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Intuitive Introduction to BERT – MachineCurve


Transformers are taking the world of NLP by storm. After being introduced in Vaswani et al.'s Attention is all you need work back in 2017, they – and particularly their self-attention mechanism requiring no recurrent elements to be used anymore – have proven to show state-of-the-art performance on a wide variety of language tasks. Nevertheless, what's good can still be improved, and this process has been applied to Transformers as well. After the introduction of the'vanilla' Transformer by Vaswani and colleagues, a group of people at OpenAI have used just the decoder segment and built a model that works great. However, according to Devlin et al., the authors of a 2018 paper about pretrained Transformers in NLP, they do one thing wrong: the attention that they apply is unidirectional. This hampers learning unnecessarily, they argue, and they proposed a bidirectional variant instead: BERT, or Bidirectional Encoder Representations from Transformers.

Understanding Transformers in NLP: State-of-the-Art Models


I love being a data scientist working in Natural Language Processing (NLP) right now. The breakthroughs and developments are occurring at an unprecedented pace. From the super-efficient ULMFiT framework to Google's BERT, NLP is truly in the midst of a golden era. And at the heart of this revolution is the concept of the Transformer. This has transformed the way we data scientists work with text data – and you'll soon see how in this article.

The Illustrated BERT, ELMo, and co. (How NLP Cracked Transfer Learning)


The year 2018 has been an inflection point for machine learning models handling text (or more accurately, Natural Language Processing or NLP for short). Our conceptual understanding of how best to represent words and sentences in a way that best captures underlying meanings and relationships is rapidly evolving. Moreover, the NLP community has been putting forward incredibly powerful components that you can freely download and use in your own models and pipelines (It's been referred to as NLP's ImageNet moment, referencing how years ago similar developments accelerated the development of machine learning in Computer Vision tasks). But I couldn't think of anything else..) One of the latest milestones in this development is the release of BERT, an event described as marking the beginning of a new era in NLP. BERT is a model that broke several records for how well models can handle language-based tasks.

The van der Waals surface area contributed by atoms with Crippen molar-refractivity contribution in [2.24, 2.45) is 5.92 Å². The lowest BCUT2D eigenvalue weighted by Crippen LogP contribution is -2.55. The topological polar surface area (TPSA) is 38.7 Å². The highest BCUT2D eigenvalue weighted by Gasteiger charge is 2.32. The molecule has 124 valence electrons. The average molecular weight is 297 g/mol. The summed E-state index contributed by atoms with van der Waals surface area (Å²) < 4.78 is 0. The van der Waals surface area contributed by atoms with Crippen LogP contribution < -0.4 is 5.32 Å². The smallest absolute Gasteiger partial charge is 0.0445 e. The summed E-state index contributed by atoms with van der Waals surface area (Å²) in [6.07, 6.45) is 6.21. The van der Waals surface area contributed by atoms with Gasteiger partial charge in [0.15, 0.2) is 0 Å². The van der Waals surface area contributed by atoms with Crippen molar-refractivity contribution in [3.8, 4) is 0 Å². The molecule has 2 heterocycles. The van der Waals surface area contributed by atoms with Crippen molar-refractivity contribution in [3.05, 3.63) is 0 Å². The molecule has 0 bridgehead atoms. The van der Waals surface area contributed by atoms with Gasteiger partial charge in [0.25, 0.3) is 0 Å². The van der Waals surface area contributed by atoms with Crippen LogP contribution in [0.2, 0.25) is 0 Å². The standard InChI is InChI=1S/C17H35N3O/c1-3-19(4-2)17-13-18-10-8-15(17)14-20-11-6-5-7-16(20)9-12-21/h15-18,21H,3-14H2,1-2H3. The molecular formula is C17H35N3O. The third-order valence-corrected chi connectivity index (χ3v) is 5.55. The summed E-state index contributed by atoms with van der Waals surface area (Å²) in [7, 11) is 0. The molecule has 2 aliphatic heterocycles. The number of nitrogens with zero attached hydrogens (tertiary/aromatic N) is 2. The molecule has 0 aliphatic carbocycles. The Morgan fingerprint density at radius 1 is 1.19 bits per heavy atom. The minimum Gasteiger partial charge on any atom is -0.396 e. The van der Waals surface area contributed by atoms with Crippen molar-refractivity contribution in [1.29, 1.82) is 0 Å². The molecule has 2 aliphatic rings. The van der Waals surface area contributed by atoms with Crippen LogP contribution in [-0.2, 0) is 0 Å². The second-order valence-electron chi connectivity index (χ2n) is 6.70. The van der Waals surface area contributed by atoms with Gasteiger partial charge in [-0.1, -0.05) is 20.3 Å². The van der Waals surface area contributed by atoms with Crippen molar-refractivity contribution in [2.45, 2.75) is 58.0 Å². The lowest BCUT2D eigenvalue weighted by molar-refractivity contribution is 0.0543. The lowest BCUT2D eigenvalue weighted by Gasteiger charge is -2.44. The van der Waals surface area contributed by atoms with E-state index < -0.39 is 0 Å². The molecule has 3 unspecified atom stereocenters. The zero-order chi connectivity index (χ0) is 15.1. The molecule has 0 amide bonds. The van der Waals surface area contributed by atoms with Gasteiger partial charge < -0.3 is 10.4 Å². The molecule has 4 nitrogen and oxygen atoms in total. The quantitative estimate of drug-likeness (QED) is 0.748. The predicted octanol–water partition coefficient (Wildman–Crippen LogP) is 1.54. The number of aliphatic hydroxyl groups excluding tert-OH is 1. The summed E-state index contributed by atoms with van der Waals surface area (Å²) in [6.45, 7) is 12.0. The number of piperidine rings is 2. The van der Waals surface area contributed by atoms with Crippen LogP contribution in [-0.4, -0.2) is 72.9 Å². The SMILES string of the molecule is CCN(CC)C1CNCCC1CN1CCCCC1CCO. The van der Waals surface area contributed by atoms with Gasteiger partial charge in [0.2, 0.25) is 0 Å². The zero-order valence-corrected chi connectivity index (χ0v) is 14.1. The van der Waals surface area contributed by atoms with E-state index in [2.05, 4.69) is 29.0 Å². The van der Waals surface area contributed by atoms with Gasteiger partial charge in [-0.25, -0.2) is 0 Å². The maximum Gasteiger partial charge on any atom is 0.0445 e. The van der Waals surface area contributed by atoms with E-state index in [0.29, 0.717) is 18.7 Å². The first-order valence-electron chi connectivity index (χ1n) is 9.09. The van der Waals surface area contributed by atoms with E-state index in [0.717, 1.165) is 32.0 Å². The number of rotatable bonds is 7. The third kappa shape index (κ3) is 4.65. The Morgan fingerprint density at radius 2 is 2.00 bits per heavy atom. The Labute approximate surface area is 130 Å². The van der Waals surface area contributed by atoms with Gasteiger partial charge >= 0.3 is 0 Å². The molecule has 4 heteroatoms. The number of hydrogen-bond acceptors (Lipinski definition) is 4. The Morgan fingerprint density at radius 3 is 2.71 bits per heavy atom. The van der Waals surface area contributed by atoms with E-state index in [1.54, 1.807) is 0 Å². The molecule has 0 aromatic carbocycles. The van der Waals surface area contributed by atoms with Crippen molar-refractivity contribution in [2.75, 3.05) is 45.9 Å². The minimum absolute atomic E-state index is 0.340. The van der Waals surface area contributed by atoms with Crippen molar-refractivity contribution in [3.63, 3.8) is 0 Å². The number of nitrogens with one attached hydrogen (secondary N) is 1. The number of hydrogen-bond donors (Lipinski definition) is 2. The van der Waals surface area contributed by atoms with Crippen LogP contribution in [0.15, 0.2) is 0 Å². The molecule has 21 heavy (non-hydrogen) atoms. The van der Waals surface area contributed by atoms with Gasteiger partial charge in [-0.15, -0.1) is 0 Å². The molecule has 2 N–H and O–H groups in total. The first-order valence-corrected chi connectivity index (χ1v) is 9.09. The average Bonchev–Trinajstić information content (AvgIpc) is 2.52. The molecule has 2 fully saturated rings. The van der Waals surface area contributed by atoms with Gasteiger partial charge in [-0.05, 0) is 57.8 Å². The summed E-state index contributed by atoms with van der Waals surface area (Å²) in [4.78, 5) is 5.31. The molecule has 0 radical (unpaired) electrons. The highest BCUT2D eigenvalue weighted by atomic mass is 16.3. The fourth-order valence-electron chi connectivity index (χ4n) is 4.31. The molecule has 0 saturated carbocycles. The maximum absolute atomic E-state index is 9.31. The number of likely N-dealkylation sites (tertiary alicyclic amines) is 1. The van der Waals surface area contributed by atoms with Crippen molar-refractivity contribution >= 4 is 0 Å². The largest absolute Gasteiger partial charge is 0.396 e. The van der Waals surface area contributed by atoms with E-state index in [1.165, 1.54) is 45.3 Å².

8 Leading Language Models For NLP In 2020


The introduction of transfer learning and pretrained language models in natural language processing (NLP) pushed forward the limits of language understanding and generation. Transfer learning and applying transformers to different downstream NLP tasks have become the main trend of the latest research advances. At the same time, there is a controversy in the NLP community regarding the research value of the huge pretrained language models occupying the leaderboards. While lots of AI experts agree with Anna Rogers's statement that getting state-of-the-art results just by using more data and computing power is not research news, other NLP opinion leaders point out some positive moments in the current trend, like, for example, the possibility of seeing the fundamental limitations of the current paradigm. Anyway, the latest improvements in NLP language models seem to be driven not only by the massive boosts in computing capacity but also by the discovery of ingenious ways to lighten models while maintaining high performance.

Understanding BERT


BERT (Bidirectional Encoder Representations from Transformers) is a research paper published by Google AI language. Unlike previous versions of NLP architectures, BERT is conceptually simple and empirically powerful. BERT has a benefit over another standard LM because it applies deep bidirectional context training of the sequence meaning it considers both left and right context while training whereas other LM model such as OpenAI GPT is unidirectional, every token can only attend to previous tokens in attention layers. Such restrictions are suboptimal for sentence-level tasks (paraphrasing) or token level tasks (named entity recognition, question-answering), where it is crucial to incorporate context from both directions. In earlier versions of LM, such as Glove, we have fixed embeddings of the words. For example, for the word "right," the embedding is the same irrespective of its context in the sentence.